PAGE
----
Prayer Time

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I. Islam and Muslims
The name of this religion is Islam, the root of which, Silm or Salam, means peace.  Salam is also part of the greeting of peace among Muslims.  In addition, one of God's beautiful names of is As-Salam, meaning "The Peace."  The word, however, means much more than just "peace."  It means submission to the One God, as well as to live in harmony with other people and with the environment.  A Muslim is, therefore, any person, anywhere in the world, whose obedience, allegiance and loyalty are to God, Lord of the Universe, and who strives to live in accordance with God's laws.





II. Muslims and Arabs
The followers of Islam are called Muslims.  We should not confuse Muslims with Arabs.  Muslims may be Arabs, or they may be Turks, Persians, Indians, Pakistanis, Indonesians, Europeans, Africans, Americans, Chinese, or any other nationality.  Islam is not limited to any nationality or race.
Arabs, also, are not limited to only one religion.  An Arab may be a Muslim, a Jew, a Christian, an atheist, or part of any other belief system.  Any person who adopts the Arab language as his or her mother tongue is called an Arab.
While there are over one billion Muslims in the world, there are about 200 million Arabs, among whom about ten percent are not Muslim.  Thus, Arab Muslims constitute only about twenty percent of the Muslim population of the world.
The language of the Qur'an, the Holy Book of Islam, is Arabic.  Muslims all over the world try to learn Arabic so that they may be able to read the Qur'an and understand its meanings.  They pray in the language of the Qur'an, but supplications to God may be in any language.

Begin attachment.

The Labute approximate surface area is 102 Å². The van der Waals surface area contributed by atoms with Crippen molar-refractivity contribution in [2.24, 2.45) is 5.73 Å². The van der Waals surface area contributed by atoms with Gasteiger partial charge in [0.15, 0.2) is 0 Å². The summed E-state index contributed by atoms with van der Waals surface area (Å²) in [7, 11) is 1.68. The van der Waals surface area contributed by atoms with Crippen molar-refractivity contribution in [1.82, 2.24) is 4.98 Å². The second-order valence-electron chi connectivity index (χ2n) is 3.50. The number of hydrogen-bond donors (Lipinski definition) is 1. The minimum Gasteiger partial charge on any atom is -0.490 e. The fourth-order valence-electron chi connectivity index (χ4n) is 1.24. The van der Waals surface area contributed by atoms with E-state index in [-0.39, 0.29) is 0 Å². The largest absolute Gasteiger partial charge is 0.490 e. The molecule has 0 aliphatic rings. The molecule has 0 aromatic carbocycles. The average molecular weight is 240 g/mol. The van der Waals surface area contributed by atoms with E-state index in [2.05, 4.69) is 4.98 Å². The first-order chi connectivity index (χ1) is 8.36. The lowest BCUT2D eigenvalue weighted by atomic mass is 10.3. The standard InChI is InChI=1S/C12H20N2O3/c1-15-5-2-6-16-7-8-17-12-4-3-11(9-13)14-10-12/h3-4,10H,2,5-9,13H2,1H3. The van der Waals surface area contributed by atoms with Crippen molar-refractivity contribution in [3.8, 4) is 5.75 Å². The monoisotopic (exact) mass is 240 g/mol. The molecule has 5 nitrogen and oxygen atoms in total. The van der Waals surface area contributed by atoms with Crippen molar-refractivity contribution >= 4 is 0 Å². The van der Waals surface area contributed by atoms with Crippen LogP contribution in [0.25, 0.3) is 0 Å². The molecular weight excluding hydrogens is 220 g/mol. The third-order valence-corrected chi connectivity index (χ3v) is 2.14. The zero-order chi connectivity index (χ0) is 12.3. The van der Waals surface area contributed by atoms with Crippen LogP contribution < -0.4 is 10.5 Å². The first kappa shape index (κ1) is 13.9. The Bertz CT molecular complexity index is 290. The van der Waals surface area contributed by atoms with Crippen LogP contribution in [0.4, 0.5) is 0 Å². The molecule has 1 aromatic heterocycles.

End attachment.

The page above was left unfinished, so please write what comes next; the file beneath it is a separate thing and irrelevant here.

III. Allah, the One and the Only God
Allah is the name of the One and Only God.  Allah has many beautiful names, such as: The Gracious, The Merciful, The Beneficent, The Creator, The All-Knowing, The All-Wise, The Lord of the Universe, The First, The Last, and many others.
He is the Creator of all human beings.  He is the God of the Christians, the Jews, the Muslims, the Buddhists, the Hindus and all others, including those who do not even believe in Him. Muslims worship Allah, put their trust in Him, and seek His help and guidance. 
IV. Muhammad
Muhammad was chosen by Allah to deliver His Message of Peace, namely Islam.  He was born in 570 C.E. (Common Era) in Makkah, Arabia.  He was entrusted with the Message of Islam at the age of forty.  The revelation that he received is called the Qur'an, while the message is called Islam.
Muhammad is the very last Prophet of God to humankind.  He is the final Messenger of God.  His message was and still is to all of humankind, including the Christians and Jews.  He was sent to inform the people about the true mission of Jesus, Moses, David, Jacob, Isaac, and Abraham.
Muhammad's message is essentially the same as his brothers in faith who preceded him in prophethood, and is Allah's final revelation to humanity.  He was entrusted with the power of explaining, interpreting, and living the teachings of the Qur'an and is, thus, the ultimate role model for the believer who seeks to live a life pleasing to his/her Lord.
V. Sources of Islam
Islam is based on two scriptural sources: the Qur'an and the Sunnah; the former is the Lord's literal speech, revealed to His Prophet via the Archangel Gabriel, while the latter is the practical implementation of that revelation embodied in the life of Prophet Muhammad.  These sources are the guiding light that show the believer the direction to Paradise.
VI. Non-Muslims
Muslims are required to respect all those who are faithful and God conscious people, namely, those who received messages.  Christians and Jews are called People of the Book.  Muslims are asked to call upon the People of the Book for common terms, namely, to worship One God, and to work together for the solutions of the many problems in the society.
Christians and Jews lived peacefully with Muslims throughout centuries in the Middle East and other Asian and African countries.  In a famous historical event, Islam's second Caliph, Umar, visited the Church of Jerusalem and the Christians, in turn, entrusted him with the Church's key, which remains in the hands of the Muslims to this day.
During the Spanish Inquisition, while Jews were being persecuted and extradited, they were welcomed with open arms in the Islamic Caliphate, where they settled and even enjoyed positions of power and authority.
Throughout the Muslim World, churches and synagogues have been built and maintained for the comfort of their followers.  They have even been honored and protected amidst the contemporary crises in the Middle East.




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